Introduced in 2005, entry guards were added to recognise that “some circuits are going to be compromised, but it’s better to increase your probability of having no compromised circuits at the expense of also increasing the proportion of your circuits that will be compromised if any of them are.” Roger “originally picked ‘one or two months’ for guard rotation” but the initial parameters called for more in-depth research.

That call was heard by “the Tor research community, and it’s great that Tor gets such attention. We get this attention because we put so much effort into making it easy  for researchers to analyze Tor.” In his writing Roger highlights the finding of three papers. Two of them published at WPES 2012 and Oakland 2013, and another upcoming at CCS 2013.

These research efforts highlighted several issues in the way Tor handles entry guards. Roger details five complementary fixes: using fewer guards, keeping the same guards for longer, better handling of brief unreachability of a guard, making the network bigger, and smarter assignment of the guard flag to relays. Some will require further research to identify the best solution. There are also other aspects regarding systems which don’t currently record guards such as Tails, how pluggable transports could prevent attackers from recognising Tor users, or enhancing measurements from the bandwidth authorities…

The whole blog post is insightful and is a must read for everyone who wishes to better understand some of Tor’s risk mitigation strategies. It is also full of little and big things where you could make a difference!

Hidden Service research

George Kadianakis posted a list of items that need work in the Hidden Service area. Despite not being exhaustive, the list contains many items that might help with upgrading the Hidden Service design, be it around security, performance, guard issues or “petname” systems.

Help and comments are welcome!

Usability issues in existing OTR clients

The consensus after the first round of discussions and research done in the prospect of providing a new secure instant-messaging Tor bundle is to use Mozilla Instantbird at its core. Arlo Breault sent out a draft plan on how to do so.

Instantbird currently lacks a core feature to turn it into the Tor Messenger: support for the OTR protocol for encrypted chat. Now is thus a good time to gather usability issues in existing OTR clients.

Mike Perry kicked off the discussion by pointing out several deficiencies regarding problems with multiple clients, key management issues, and other sub-optimal behaviour.

Ian Goldberg — original author of the pervasive OTR plugin for Pidgin — pointed out that at least one of the behaviour singled out by Mike was “done on purpose. The thing it’s trying to prevent is that Alice and Bob are chatting, and Bob ends OTR just before Alice hits Enter on her message. If Alice’s client went to ‘Not private’ instead of ‘Finished’, Alice’s message would be sent in the clear, which is undesirable. Switching to ‘Finished’ makes Alice have to actively acknowledge that the conversation is no longer secure.”

This tradeoff is a good example of how designing usable and secure user interfaces can be hard. Usability, in itself, is an often overlooked security feature. Now is a good time to contribute your ideas!

Tor Help Desk Roundup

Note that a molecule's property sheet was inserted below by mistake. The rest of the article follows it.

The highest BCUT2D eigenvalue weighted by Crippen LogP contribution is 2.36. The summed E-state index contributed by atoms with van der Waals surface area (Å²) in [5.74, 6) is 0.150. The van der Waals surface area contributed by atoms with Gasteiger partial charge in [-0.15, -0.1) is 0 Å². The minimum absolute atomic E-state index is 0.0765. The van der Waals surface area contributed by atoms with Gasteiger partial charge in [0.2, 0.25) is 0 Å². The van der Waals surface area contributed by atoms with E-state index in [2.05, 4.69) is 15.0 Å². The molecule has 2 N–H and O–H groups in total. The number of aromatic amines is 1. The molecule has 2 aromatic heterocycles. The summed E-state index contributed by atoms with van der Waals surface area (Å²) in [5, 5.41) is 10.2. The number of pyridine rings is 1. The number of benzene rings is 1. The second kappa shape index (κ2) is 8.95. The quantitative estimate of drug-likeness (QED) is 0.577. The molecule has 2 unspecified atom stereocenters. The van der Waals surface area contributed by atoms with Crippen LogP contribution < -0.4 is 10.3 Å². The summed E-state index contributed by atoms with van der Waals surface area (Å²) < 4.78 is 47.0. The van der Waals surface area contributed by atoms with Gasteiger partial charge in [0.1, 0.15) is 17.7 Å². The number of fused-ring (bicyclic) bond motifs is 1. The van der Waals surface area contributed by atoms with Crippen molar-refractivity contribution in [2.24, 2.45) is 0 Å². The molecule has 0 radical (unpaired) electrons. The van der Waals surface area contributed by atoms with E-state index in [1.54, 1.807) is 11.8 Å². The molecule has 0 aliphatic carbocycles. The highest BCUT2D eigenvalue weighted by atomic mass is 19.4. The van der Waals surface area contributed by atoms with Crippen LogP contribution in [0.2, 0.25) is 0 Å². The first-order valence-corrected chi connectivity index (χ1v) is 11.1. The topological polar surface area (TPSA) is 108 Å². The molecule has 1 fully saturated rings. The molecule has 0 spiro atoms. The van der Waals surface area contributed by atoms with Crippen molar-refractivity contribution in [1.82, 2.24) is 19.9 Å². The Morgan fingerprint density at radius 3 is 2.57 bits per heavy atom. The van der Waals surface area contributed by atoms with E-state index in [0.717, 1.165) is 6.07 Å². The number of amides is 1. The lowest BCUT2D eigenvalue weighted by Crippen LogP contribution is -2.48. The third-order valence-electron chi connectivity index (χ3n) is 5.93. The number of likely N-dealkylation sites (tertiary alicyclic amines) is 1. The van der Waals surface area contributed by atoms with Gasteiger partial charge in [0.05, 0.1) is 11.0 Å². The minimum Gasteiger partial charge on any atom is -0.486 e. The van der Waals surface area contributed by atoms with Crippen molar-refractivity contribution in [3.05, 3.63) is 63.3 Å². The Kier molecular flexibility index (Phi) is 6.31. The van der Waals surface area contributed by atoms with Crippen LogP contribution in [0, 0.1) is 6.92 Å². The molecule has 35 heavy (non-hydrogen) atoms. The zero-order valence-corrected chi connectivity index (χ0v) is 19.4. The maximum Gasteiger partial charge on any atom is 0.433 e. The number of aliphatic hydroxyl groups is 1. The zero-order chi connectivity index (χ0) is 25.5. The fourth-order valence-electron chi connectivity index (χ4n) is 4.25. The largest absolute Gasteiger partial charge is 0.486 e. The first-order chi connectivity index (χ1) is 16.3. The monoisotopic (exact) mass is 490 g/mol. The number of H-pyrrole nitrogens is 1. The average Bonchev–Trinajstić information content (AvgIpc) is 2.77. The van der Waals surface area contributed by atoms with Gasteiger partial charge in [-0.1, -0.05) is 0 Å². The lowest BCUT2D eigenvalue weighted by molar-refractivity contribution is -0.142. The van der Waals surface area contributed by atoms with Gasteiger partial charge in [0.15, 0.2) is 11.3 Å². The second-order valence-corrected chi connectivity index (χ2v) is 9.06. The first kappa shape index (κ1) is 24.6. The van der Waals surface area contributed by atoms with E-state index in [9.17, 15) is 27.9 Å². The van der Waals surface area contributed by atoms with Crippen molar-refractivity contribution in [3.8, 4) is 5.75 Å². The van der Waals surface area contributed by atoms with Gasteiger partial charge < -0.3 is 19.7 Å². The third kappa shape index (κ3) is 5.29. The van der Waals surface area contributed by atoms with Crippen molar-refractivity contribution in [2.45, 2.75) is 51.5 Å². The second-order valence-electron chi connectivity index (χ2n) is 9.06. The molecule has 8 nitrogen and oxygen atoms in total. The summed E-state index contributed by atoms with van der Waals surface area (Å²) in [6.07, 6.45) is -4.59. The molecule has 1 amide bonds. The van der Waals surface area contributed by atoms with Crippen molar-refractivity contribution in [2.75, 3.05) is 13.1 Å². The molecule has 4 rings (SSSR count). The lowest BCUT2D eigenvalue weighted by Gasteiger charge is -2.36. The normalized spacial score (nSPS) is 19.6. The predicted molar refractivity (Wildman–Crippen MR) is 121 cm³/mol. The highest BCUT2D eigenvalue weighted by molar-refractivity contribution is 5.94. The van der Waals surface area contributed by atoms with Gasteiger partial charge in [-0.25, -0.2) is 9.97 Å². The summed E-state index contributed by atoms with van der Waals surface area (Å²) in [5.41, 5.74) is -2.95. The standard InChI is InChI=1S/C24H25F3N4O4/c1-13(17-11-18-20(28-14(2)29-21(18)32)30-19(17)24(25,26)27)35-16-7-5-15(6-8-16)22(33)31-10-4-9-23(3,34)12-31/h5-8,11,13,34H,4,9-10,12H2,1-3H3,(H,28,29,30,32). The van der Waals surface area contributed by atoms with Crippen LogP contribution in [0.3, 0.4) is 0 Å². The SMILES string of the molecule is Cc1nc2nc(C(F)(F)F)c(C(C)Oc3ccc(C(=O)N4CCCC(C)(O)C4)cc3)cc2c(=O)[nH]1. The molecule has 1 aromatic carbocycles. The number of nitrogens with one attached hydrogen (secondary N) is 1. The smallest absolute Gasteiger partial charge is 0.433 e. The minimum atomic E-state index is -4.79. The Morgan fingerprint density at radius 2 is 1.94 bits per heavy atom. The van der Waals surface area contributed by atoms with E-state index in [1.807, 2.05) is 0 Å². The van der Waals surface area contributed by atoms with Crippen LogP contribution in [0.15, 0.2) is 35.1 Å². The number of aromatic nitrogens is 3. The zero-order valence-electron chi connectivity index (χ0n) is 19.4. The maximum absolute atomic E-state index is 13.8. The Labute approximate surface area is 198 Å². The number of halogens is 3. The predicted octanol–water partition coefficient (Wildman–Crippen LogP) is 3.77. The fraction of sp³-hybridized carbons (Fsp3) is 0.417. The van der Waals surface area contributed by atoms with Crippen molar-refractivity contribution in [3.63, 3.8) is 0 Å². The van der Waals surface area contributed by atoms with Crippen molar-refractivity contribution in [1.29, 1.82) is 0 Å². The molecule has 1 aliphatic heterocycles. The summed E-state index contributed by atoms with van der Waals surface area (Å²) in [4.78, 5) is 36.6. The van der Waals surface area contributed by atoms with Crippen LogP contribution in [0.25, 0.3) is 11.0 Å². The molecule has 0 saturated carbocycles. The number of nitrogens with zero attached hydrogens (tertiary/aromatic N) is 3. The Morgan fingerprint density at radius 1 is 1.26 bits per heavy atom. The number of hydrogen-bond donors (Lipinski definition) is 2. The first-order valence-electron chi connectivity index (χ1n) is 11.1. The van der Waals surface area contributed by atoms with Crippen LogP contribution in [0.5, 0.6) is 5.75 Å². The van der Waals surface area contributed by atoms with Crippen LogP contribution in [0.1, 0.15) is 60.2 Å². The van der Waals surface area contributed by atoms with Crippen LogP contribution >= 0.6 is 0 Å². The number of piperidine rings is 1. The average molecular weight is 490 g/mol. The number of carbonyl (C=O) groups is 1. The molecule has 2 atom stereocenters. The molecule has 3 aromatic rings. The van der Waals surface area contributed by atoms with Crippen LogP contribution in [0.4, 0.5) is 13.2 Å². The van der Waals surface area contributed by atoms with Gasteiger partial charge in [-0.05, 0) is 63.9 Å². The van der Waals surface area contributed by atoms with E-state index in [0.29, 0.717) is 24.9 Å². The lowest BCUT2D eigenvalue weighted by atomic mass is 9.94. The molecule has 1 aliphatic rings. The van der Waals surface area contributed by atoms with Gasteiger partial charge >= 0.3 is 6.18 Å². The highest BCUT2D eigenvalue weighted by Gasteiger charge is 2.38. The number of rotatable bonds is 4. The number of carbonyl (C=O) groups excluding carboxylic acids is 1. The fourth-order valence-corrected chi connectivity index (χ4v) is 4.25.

The Tor Help Desk continues to be bombarded with help requests from users behind university proxies who cannot use ORPort bridges or the Pluggable Transports Browser to circumvent their network’s firewall. Although the cases are not all the same, bridges on port 443 or port 80 do not always suffice to circumvent such proxies.

Ubuntu 13.10 (Saucy Salamander) was released this week. One user reported their Tor Browser Bundle behaving unusually after updating their Ubuntu operating system. This issue was resolved by switching to the Tor Browser Bundle 3. Another user asked when Tor APT repositories would have packages for Saucy Salamander. Since then, packages for the latest version of Ubuntu have been made available from the usual deb.torproject.org.

Miscellaneous news

Tails has issued a call for testing of its upcoming 0.21 release. The new version contains two security fixes regarding access to the Tor control port and persistent settings among other improvements and package updates. “Test wildly!” as the Tails team wrote.

Andrew Lewman was invited to speak at SECURE Poland 2013 and sent a report on his trip to Warsaw.

Tails developers are looking for Mac and PC hardware with UEFI. If you have some spare hardware, please consider a donation!

Ximin Luo has been the first to create a ticket with 5 digits on Tor tracker. At the current rate, ticket #20000 should happen by the end of 2015… Or will the project’s continued growth make this happen sooner?

Roger Dingledine reported on his activities for September and October. Arturo Filastò also reported on his September.

Runa Sandvik continues her work on the new, more comprehensible Tor User Manual. The first draft is already out. Please review and contribute.

Aaron published a branch with his work on a Tor exit scanner based on OONI.


This issue of Tor Weekly News has been assembled by Lunar, Matt Pagan, dope457, George Kadianakis, Philipp Winter and velope.

Want to continue reading TWN? Please help us create this newsletter. We still need more volunteers to watch the Tor community and report important news. Please see the project page, write down your name and subscribe to the team mailing list if you want to get involved!